In 1802 Napoleon pushed for the establishment of a "Legion of Honour" whereby both soldiers and civilians could be honoured by the state for their efforts and their contributions to the good of the state. The old system of nobility that had been established under the kings of France had been abolished by the Revolution as it sought thereby to promote Liberty, Equality and Fraternity. The strong opposition that Napoleon met in relation to his proposed Legion of Honour seems to have been attributable to strong suspicions that it would prove to be a step that could actually become a first step lead along the road towards the recognition of another system of titled nobility in France.

According to John Gibson Lockhart :
"It is said that the first idea of the Legion of Honour arose in the breast of Napoleon on witnessing one day, from a window at the Tuileries, the admiration with which the crowd before the palace regarded the stars and crosses worn by the Marquis Lucchesini, ambassador of Prussia, as he descended from his carriage. The republican members of the senate could not be persuaded that the institution of an order, with insignia, was anything but the first step to the creation of a new body of nobility; and they resisted the proposed measure with considerable pertinacity. On this head, as on that of the concordat with the Pope, the Consul condescended to enter personally into discussion with the chief persons who differed from his opinion, or suspected his intentions; and if any, who heard his language on this occasion, doubted that both nobility and monarchy were designed to follow hard behind the Legion of Honour, they must have been singularly slow of understanding. Berthier had called ribbons and crosses "the playthings of monarchy," and cited the Romans of old as "having no system of honorary rewards." "They are always talking to us of the Romans," said Buonaparte. "The Romans had patricians, knights, citizens, and slaves:- for each class different dresses and different manners - honorary recompenses for every species of merit - mural crowns - civic crowns - ovations - triumphs - titles. When the noble band of patricians lost its influence, Rome fell to pieces - the people were vile rabble. It was then that you saw the fury of Marius, the proscriptions of Sulla, and afterwards of the emperors. In like manner Brutus is talked of as the enemy of tyrants: he was an aristocrat, who stabbed Cæsar, because Cæsar wished to lower the authority of the noble senate. You talk of child's rattles - be it so: it is with such rattles that men are led. I would not say that to the multitude; but in a council of statesmen one may speak the truth. I do not believe that the French people love liberty and equality. Their character has not been changed in ten years: they are still what their ancestors, the Gauls, were - vain and light. They are susceptible but of one sentiment - honour. It is right to afford nourishment to this sentiment: and to allow of distinctions. Observe how the people bow before the decorations of foreigners. Voltaire calls the common soldiers Alexanders at five sous a day. He was right: it is just so. Do you imagine that you can make men fight by reasoning? Never. You must bribe them with glory, distinctions, rewards. To come to the point: during ten years there has been a talk of institutions. Where are they? All has been overturned: our business is to build up. There is a government with certain powers: as to all the rest of the nation what is it but grains of sand? Before the Republic can be definitely established, we must, as a foundation, cast some blocks of granite on the soil of France. In fine, it is agreed that we have need of some kind of institutions. If this Legion of Honour is not approved, let some other be suggested. I do not pretend that it alone will save the state; but it will do its part."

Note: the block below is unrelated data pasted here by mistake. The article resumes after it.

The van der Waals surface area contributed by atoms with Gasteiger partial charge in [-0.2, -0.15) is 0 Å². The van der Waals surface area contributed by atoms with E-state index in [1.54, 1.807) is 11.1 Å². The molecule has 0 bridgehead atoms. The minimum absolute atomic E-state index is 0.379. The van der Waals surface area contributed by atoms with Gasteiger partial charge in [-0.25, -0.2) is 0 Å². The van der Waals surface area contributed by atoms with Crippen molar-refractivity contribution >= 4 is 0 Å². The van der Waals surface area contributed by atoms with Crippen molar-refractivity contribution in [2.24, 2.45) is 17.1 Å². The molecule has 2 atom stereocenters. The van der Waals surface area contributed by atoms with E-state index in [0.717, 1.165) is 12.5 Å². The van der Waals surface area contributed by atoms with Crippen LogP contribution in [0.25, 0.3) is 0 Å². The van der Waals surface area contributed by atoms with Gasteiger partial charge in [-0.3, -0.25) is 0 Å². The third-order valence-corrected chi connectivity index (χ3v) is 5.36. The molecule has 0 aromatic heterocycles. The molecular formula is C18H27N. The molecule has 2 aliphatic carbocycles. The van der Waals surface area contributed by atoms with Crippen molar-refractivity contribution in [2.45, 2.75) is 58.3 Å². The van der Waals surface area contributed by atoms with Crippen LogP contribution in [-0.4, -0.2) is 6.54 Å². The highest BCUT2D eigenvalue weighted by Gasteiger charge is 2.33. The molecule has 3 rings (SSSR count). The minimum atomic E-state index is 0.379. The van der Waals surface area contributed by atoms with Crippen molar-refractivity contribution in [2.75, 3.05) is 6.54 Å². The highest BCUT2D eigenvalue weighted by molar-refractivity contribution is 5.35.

John Gibson Lockhart, The History of Napoleon Buonaparte, pp. 173 - 175

On the 15th of May, 1802, the Legion of Honour, as personally sponsored by Napoleon, was formally instituted.
Those being inducted into the Legion of Honour were expected to take an oath as follows:
"I swear, on my honour, to devote myself to the service of the republic, to the preservation of the integrity of its territory, to the defence of its government, its laws, and the property by them consecrated; to oppose by every means which justice, reason and the laws authorize, all acts tending to re-establish the feudal system, or to revive the titles and distinctions belonging to it; finally, to contribute, to the utmost of my power, to the maintenance of liberty and equality."
The Life of Napoleon Bonaparte, Volume 2, Louis Antoine Fauvalet de Bourrienne, pp. 261-262

Whilst the Legion of Honour was open to receiving civilians as well as military men it soon became clear that it was the military men who were to be in a distinct majority.

The openness that Napoleon had signalled in relation to reconciliation over religion led to the agreement of a "Concordat" between France and the Catholic Church in September, 1802.
By its terms the "constitutional" church was no longer to be supported by the French authorities and "Roman" Catholicism was to be recognised as the religion accepted by the majority of the French population.

Napoleon served for a time as "First Consul" of the French Republic but became persuaded that the reforms he approved of, which had taken place in France since May, 1789, could best be preserved if he himself became a dynastic ruler, and left an heir to succeed him as ruler.